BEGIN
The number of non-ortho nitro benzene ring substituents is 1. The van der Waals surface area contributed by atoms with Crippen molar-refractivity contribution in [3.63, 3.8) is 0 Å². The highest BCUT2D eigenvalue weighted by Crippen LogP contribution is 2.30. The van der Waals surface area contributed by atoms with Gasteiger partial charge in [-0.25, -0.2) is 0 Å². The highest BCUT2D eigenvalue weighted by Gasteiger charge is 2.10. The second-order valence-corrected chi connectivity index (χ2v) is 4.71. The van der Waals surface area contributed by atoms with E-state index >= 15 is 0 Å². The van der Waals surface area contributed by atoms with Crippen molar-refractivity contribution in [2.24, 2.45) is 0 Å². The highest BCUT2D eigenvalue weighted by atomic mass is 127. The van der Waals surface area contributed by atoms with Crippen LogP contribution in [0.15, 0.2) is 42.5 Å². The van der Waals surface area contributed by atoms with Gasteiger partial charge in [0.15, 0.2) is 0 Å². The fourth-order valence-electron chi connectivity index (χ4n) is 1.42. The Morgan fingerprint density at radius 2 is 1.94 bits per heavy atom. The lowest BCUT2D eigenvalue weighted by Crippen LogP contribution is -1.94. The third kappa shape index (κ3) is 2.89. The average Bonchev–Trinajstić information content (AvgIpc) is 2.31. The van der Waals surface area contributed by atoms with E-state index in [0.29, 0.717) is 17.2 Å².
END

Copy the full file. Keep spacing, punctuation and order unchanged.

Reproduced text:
The number of non-ortho nitro benzene ring substituents is 1. The van der Waals surface area contributed by atoms with Crippen molar-refractivity contribution in [3.63, 3.8) is 0 Å². The highest BCUT2D eigenvalue weighted by Crippen LogP contribution is 2.30. The van der Waals surface area contributed by atoms with Gasteiger partial charge in [-0.25, -0.2) is 0 Å². The highest BCUT2D eigenvalue weighted by Gasteiger charge is 2.10. The second-order valence-corrected chi connectivity index (χ2v) is 4.71. The van der Waals surface area contributed by atoms with E-state index >= 15 is 0 Å². The van der Waals surface area contributed by atoms with Crippen molar-refractivity contribution in [2.24, 2.45) is 0 Å². The highest BCUT2D eigenvalue weighted by atomic mass is 127. The van der Waals surface area contributed by atoms with Crippen LogP contribution in [0.15, 0.2) is 42.5 Å². The van der Waals surface area contributed by atoms with Gasteiger partial charge in [0.15, 0.2) is 0 Å². The fourth-order valence-electron chi connectivity index (χ4n) is 1.42. The Morgan fingerprint density at radius 2 is 1.94 bits per heavy atom. The lowest BCUT2D eigenvalue weighted by Crippen LogP contribution is -1.94. The third kappa shape index (κ3) is 2.89. The average Bonchev–Trinajstić information content (AvgIpc) is 2.31. The van der Waals surface area contributed by atoms with E-state index in [0.29, 0.717) is 17.2 Å².